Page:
Skip to page content
Office of the Solicitor

Rivera Amicus Brief, in support of plaintiffs-appellants

No. 11-17365
__________________________________________

IN THE UNITED STATES COURT OF APPEALS
FOR THE NINTH CIRCUIT

__________________________________________

VICTOR RIVERA RIVERA, ET AL.,

Plaintiffs-Appellants,

v.

PERI & SONS FARMS, INC.,

Defendant-Appellee.

__________________________________________

On Appeal from the United States District Court
for the District of Nevada
__________________________________________

BRIEF FOR THE SECRETARY OF LABOR AS
AMICUS CURIAE IN SUPPORT OF PLAINTIFFS-APPELLANTS

__________________________________________

M. PATRICIA SMITH
Solicitor of Labor

JENNIFER S. BRAND
Associate Solicitor

PAUL L. FRIEDEN
Counsel for Appellate Litigation

DIANE A. HEIM
Senior Attorney

U.S. Department of Labor
Office of the Solicitor
Room N-2716
200 Constitution Ave., N.W.
Washington, D.C. 20210
(202) 693-5555

TABLE OF CONTENTS

TABLE OF AUTHORITIES

STATEMENT OF IDENTITY, INTEREST, AND AUTHORITY

ARGUMENT

THE DISTRICT COURT ERRED WHEN IT HELD THAT TRANSPORTATION AND VISA EXPENSES OF H-2A EMPLOYEES ARE NOT PRIMARILY FOR THE BENEFIT OF THE EMPLOYER AND THUS THAT THE EMPLOYER DOES NOT HAVE TO PAY THEM EVEN IF THEY EFFECTIVELY BRING THE EMPLOYEES' WAGES BELOW THE FLSA MINIMUM WAGE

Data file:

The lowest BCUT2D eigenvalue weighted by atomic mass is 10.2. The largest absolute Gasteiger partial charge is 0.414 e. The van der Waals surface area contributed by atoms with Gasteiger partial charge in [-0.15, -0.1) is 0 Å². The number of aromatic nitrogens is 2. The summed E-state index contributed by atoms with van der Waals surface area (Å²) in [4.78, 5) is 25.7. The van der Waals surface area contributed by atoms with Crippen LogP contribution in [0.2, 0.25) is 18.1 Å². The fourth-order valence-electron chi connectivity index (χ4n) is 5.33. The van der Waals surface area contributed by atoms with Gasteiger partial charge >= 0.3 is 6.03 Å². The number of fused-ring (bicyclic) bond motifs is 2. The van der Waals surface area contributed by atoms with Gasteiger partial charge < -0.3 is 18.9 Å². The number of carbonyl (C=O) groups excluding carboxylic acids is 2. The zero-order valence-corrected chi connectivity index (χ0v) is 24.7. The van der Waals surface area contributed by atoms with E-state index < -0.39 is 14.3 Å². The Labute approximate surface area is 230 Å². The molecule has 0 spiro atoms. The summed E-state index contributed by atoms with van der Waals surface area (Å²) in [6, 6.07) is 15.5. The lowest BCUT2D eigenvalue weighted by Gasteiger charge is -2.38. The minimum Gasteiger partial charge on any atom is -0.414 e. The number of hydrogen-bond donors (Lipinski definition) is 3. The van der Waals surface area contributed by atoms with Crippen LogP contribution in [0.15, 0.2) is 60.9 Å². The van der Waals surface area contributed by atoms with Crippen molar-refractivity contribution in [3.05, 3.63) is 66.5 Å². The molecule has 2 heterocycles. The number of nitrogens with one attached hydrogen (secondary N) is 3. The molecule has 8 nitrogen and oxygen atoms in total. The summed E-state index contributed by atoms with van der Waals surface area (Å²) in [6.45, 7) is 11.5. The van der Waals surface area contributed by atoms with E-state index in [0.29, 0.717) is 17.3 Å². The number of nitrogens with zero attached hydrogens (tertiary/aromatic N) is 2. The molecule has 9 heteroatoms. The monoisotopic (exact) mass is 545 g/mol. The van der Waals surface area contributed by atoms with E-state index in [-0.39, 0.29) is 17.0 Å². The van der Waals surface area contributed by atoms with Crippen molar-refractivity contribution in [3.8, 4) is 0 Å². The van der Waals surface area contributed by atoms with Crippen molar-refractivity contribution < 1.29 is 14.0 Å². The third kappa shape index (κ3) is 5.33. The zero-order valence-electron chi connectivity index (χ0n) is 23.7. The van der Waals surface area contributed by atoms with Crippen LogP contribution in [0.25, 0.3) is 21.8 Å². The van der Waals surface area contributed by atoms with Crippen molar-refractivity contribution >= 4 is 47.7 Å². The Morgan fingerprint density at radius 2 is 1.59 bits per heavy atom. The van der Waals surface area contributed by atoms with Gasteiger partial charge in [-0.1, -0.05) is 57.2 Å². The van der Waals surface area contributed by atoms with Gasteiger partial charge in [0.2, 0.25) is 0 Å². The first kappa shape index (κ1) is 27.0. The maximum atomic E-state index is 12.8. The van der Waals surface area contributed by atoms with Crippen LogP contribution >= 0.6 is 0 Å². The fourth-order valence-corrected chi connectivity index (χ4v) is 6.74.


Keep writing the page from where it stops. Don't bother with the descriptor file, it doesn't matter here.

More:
CONCLUSION

CERTIFICATE OF COMPLIANCE

CERTIFICATE OF SERVICE

Addendum A – Wage-Hour's Field Assistance Bulletin No. 2009-2

Addendum B – Wage-Hour's Field Operations Handbook and Opinion Letters

TABLE OF AUTHORITIES

Cases:

Arriaga v. Florida Pacific Farms, L.L.C., 305 F.3d 1228 (11th Cir. 2002)

Auer v. Robbins, 519 U.S. 452 (1997)

Barrentine v. Arkansas-Best Freight Sys., Inc., 450 U.S. 728 (1981)

Brennan v. Modern Chevrolet Co., 363 F. Supp. 327 (N.D. Tex. 1973), aff'd, 491 F.2d 1271 (5th Cir. 1974) (Table)

Castellanos-Contreras v. Decatur Hotels, 622 F.3d 393 (5th Cir. 2010)

Chase Bank USA v. McCoy, 131 S. Ct. 871 (2011)

DeLuna-Guerrero v. North Carolina Grower's Ass'n, Inc., 338 F. Supp. 2d 649 (E.D.N.C. 2004)

Donovan v. Crisostomo, 689 F.2d 869 (9th Cir. 1982)

Federal Express Corp. v. Holowecki, 552 U.S. 389 (2008)

Gaxiola v. Williams Seafood of Arapahoe, Inc., 776 F. Supp. 2d 117 (E.D.N.C. 2011)

Gordon v. City of Oakland, 627 F.3d 1092 (9th Cir. 2010)

Klem v. County of Santa Clara, 208 F.3d 1085 (9th Cir. 2000)